Prior to COVID, Business Class passengers would receive a scratch card with 20MB of free internet. That obviously wouldn’t last you very long, but I didn’t receive anything on this flight anyway.
A flight this short doesn’t cater much time for sleeping, but I managed to experiment with the various napping and sleeping positions of the seat.
The preset napping position puts the seatback into a 135 degree recline and lifts the leg rest, making it suitable for a brief power nap.
If you’re ready to retire for the night, the seat transforms into a 1.85m long bed. I found the cushion padding to be adequate, and I appreciated that you could manually adjust the recline to whatever angle you prefer. That already makes it a better sleep experience than Singapore Airlines’ long-haul Business Class, in my book.
Business Class passengers have access to three lavatories, one just outside the cockpit and two by the galley separating Business and Economy Class.
Lavatories feature touchless taps, although flushes and bins are still the old-fashioned sort. That’s weird, because the THAI A350-900 I flew back in 2017 had contactless bins. I wonder what happened to those?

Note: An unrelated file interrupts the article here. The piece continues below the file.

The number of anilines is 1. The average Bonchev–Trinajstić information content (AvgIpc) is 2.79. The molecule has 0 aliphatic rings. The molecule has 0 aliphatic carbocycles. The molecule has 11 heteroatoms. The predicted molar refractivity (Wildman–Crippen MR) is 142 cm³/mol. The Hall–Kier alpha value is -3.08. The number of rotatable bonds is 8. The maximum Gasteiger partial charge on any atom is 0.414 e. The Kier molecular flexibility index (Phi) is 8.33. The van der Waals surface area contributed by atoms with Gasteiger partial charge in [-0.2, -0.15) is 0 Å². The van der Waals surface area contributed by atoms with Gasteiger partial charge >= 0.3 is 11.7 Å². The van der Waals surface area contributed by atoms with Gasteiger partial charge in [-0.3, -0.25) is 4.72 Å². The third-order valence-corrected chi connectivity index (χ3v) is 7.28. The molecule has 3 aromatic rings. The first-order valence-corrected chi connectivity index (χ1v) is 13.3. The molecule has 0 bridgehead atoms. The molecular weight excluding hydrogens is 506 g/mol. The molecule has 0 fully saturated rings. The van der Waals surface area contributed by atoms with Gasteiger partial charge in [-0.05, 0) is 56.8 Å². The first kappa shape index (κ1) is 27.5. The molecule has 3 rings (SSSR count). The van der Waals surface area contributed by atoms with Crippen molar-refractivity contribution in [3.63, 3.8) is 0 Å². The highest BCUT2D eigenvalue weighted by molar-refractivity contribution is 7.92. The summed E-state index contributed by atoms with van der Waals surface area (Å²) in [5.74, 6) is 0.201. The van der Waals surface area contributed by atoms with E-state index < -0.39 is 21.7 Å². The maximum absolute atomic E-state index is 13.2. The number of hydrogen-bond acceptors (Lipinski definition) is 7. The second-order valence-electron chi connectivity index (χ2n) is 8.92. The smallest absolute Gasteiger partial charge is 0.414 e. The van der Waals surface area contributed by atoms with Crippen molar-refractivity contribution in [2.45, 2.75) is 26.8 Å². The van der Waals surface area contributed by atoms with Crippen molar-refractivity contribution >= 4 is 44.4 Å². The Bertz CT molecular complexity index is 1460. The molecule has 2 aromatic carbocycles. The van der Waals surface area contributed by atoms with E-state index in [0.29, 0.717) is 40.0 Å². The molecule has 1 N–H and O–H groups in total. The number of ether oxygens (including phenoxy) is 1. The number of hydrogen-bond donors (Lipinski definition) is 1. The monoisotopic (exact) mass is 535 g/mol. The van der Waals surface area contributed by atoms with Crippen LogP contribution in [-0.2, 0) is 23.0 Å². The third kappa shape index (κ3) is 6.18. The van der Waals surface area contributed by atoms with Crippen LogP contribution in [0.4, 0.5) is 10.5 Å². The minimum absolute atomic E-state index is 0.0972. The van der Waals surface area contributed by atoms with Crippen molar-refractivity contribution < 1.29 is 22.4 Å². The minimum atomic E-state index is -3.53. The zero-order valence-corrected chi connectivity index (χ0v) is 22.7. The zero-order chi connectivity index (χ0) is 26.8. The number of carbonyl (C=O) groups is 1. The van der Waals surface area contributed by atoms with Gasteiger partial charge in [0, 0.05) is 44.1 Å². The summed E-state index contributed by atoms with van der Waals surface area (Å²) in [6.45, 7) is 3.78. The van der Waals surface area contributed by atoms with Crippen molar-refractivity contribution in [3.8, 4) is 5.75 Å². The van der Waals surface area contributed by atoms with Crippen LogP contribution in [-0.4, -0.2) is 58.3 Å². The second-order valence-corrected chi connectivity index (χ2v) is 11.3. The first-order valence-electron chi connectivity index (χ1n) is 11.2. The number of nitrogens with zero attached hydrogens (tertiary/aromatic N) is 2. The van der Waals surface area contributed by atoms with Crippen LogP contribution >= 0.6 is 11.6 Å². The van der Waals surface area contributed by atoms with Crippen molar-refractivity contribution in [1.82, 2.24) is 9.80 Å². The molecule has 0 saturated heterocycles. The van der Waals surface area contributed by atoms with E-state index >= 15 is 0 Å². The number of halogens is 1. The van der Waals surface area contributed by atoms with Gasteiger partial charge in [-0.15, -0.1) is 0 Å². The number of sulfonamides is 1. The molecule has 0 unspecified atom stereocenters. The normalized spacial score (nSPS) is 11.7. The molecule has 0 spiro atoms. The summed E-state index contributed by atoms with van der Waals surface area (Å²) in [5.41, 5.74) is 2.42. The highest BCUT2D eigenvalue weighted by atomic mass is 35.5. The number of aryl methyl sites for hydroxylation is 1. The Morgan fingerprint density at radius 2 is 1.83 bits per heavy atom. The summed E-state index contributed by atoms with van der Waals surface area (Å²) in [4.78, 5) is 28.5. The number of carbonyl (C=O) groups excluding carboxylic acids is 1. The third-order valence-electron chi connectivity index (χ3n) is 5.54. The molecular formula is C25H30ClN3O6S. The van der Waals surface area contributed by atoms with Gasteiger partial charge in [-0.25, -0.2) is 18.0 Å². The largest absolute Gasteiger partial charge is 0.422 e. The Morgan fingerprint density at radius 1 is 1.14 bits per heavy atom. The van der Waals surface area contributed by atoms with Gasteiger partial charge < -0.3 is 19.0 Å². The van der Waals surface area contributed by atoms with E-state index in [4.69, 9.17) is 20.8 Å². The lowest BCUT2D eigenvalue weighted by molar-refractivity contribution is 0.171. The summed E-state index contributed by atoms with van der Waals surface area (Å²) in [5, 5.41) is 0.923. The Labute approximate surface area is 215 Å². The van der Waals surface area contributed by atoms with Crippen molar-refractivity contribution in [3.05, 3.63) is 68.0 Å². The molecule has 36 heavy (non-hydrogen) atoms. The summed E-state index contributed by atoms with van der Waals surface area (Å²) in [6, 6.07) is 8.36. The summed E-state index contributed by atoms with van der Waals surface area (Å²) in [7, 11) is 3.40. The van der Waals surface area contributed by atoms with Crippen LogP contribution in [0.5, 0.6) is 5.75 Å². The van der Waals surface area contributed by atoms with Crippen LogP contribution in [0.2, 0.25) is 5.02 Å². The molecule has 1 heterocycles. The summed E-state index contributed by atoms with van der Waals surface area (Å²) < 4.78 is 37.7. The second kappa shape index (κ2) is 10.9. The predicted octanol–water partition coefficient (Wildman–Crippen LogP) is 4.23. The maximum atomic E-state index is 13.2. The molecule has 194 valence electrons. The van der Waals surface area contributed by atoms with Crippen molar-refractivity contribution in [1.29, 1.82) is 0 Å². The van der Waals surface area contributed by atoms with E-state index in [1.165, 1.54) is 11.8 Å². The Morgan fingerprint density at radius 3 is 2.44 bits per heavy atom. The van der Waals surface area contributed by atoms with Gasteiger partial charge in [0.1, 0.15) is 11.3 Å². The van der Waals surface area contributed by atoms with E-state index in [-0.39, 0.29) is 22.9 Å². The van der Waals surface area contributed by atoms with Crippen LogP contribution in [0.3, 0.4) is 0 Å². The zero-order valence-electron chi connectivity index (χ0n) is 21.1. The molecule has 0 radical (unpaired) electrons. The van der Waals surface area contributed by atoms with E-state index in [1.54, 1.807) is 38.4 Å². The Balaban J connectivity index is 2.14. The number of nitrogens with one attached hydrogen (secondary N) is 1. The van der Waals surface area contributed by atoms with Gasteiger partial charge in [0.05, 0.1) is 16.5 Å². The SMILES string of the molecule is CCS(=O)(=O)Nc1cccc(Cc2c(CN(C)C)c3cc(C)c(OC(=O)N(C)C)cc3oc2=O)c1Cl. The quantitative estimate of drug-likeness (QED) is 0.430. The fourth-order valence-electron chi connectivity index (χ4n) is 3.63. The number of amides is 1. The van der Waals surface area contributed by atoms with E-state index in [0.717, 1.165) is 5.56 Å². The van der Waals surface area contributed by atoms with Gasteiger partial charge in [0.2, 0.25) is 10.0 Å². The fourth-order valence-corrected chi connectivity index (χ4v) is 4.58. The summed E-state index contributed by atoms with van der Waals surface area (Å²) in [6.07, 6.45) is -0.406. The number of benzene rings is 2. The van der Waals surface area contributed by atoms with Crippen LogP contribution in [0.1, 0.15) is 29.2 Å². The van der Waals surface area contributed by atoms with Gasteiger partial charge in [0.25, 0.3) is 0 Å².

It’s a small detail, but the hand soap had not been properly fastened in its holder, hence the odd-looking black ring next to the tap. Instead, it’d been placed in the slot where a towel-wrapped hand lotion should normally be.
Hand lotion and eau de toilette from Institut Karite were stocked in the Business Class lavatories.
I noticed the toilets weren’t in great condition, even upon boarding in Singapore. The floor and counter top area were wet, with some tissue paper poking out of the bin.
Service on this flight was efficient and friendly, with staff taking the time to chat with passengers before take-off, and addressing them by name on occasion (though not as consistently as Singapore Airlines).
They even had a pre-departure hot towel service, something that SIA has yet to bring back!
However, a handful of them really struggled with English, especially during the meal ordering when passengers were asking about allergens or alternatives. That was surprising to see, since in my experience THAI crew are generally fluent in English.